A winning choice for reading aloud in storytimes and a fine gift for a family with a new baby, with or without a dog.

CRYBABY

A black Labrador retriever is the only family member who can soothe a crying baby in this humorous, cumulative story that cries out to be read aloud with plenty of sound effects.

The story begins “in a quiet house on a quiet street,” but the stillness of the night is broken by a resounding “W-A-A-A-A!” set in large, red display type. The titular “crybaby” is clearly distressed and wailing loudly in her crib. The old family dog, Roy, comes a-running with the baby’s favorite stuffed toy, but his help is repeatedly rejected. Each family member tries a different tactic to help quiet the baby, from rocking to a bottle feeding to changing the baby’s diaper. Every action is given a sound-effect description, usually two words, with the rhyming phrases adding up in a funny reverse list that children will enjoy repeating or acting out: “P-e-e-u-u-w-w! / Peek-a-boo! / Hush, hush! / Rush, rush!” Faithful Roy the retriever keeps offering the baby’s stuffed lamb, and eventually the baby reaches down for her toy, solving her crying spell and allowing everyone to get to sleep just as the sun is rising. Loose watercolor illustrations with the look of collage effectively incorporate the sound-effect words within the page designs. Roy is portrayed as a gentle giant carrying the toy lamb in his mouth, and the depictions of family and neighbors add humor to the parade of potential helpers.

A winning choice for reading aloud in storytimes and a fine gift for a family with a new baby, with or without a dog. (Picture book. 3-8) 

Pub Date: Aug. 18, 2015

ISBN: 978-0-8050-8974-5

Page Count: 40

Publisher: Henry Holt

Review Posted Online: June 6, 2015

Kirkus Reviews Issue: June 15, 2015

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A multilayered, endearing treasure of a day.

MY DAY WITH GONG GONG

Spending a day with Gong Gong doesn’t sound like very much fun to May.

Gong Gong doesn’t speak English, and May doesn’t know Chinese. How can they have a good day together? As they stroll through an urban Chinatown, May’s perpetually sanguine maternal grandfather chats with friends and visits shops. At each stop, Cantonese words fly back and forth, many clearly pointed at May, who understands none of it. It’s equally exasperating trying to communicate with Gong Gong in English, and by the time they join a card game in the park with Gong Gong’s friends, May is tired, hungry, and frustrated. But although it seems like Gong Gong hasn’t been attentive so far, when May’s day finally comes to a head, it is clear that he has. First-person text gives glimpses into May’s lively thoughts as they evolve through the day, and Gong Gong’s unchangingly jolly face reflects what could be mistaken for blithe obliviousness but is actually his way of showing love through sharing the people and places of his life. Through adorable illustrations that exude humor and warmth, this portrait of intergenerational affection is also a tribute to life in Chinatown neighborhoods: Street vendors, a busker playing a Chinese violin, a dim sum restaurant, and more all combine to add a distinctive texture.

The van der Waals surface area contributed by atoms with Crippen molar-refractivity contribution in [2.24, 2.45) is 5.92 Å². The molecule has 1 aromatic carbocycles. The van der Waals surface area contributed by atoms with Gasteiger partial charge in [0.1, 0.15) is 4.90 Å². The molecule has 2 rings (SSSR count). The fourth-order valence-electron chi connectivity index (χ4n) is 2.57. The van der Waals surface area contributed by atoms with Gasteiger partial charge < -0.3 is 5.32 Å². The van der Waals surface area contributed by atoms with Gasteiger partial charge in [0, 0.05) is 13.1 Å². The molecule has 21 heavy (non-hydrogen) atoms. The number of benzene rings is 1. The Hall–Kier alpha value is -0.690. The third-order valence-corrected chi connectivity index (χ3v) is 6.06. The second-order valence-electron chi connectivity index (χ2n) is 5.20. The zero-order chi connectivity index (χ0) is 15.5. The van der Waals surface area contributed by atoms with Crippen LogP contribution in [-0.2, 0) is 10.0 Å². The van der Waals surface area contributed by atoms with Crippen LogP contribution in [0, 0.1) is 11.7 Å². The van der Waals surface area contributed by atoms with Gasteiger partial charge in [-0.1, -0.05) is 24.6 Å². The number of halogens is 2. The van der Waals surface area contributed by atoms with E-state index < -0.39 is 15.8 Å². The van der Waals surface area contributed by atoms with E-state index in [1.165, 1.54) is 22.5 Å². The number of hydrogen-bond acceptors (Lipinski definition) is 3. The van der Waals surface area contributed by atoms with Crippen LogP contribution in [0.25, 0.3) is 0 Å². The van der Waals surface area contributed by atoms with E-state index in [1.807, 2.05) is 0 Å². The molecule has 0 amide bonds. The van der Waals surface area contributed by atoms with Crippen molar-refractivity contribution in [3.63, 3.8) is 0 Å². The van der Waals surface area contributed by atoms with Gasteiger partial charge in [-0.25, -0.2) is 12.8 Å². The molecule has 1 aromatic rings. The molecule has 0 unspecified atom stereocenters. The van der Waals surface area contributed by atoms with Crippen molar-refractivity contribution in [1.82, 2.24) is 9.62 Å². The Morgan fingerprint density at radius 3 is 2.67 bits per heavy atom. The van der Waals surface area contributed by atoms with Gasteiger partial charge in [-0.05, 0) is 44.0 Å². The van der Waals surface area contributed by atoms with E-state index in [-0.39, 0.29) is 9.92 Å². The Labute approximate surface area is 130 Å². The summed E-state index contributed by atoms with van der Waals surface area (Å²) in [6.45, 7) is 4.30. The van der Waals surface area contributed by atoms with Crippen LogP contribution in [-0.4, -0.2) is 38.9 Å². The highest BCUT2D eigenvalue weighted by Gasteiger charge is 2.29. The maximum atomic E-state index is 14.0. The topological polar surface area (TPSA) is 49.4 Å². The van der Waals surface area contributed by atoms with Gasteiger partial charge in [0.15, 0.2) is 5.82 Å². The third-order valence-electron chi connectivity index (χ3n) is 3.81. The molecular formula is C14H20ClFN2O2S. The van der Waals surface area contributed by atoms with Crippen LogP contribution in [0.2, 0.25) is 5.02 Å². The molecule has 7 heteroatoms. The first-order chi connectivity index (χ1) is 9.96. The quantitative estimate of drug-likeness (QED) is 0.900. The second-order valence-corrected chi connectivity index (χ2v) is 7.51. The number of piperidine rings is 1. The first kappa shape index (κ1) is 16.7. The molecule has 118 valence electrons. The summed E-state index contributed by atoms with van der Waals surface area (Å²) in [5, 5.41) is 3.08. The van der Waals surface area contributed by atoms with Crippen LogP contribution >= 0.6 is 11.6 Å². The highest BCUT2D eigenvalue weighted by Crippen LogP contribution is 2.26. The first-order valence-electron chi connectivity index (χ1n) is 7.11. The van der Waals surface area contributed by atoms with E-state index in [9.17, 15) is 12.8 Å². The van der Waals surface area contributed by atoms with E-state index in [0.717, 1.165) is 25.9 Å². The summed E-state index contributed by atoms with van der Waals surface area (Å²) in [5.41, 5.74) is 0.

A multilayered, endearing treasure of a day. (glossary) (Picture book. 4-8)

Pub Date: Sept. 8, 2020

ISBN: 978-1-77321-429-0

Page Count: 36

Publisher: Annick Press

Review Posted Online: June 30, 2020

Kirkus Reviews Issue: July 15, 2020

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New parents of daughters will eat these up and perhaps pass on the lessons learned.

WHY A DAUGHTER NEEDS A MOM

All the reasons why a daughter needs a mother.

Each spread features an adorable cartoon animal parent-child pair on the recto opposite a rhyming verse: “I’ll always support you in giving your all / in every endeavor, the big and the small, / and be there to catch you in case you should fall. / I hope you believe this is true.” A virtually identical book, Why a Daughter Needs a Dad, publishes simultaneously. Both address standing up for yourself and your values, laughing to ease troubles, being thankful, valuing friendship, persevering and dreaming big, being truthful, thinking through decisions, and being open to differences, among other topics. Though the sentiments/life lessons here and in the companion title are heartfelt and important, there are much better ways to deliver them. These books are likely to go right over children’s heads and developmental levels (especially with the rather advanced vocabulary); their parents are the more likely audience, and for them, the books provide some coaching in what kids need to hear. The two books are largely interchangeable, especially since there are so few references to mom or dad, but one spread in each book reverts to stereotype: Dad balances the two-wheeler, and mom helps with clothing and hair styles. Since the books are separate, it aids in customization for many families.

New parents of daughters will eat these up and perhaps pass on the lessons learned. (Picture book. 4-8, adult)

Pub Date: May 1, 2019

ISBN: 978-1-4926-6781-0

Page Count: 32

Publisher: Sourcebooks Jabberwocky

Review Posted Online: March 17, 2019

Kirkus Reviews Issue: April 1, 2019

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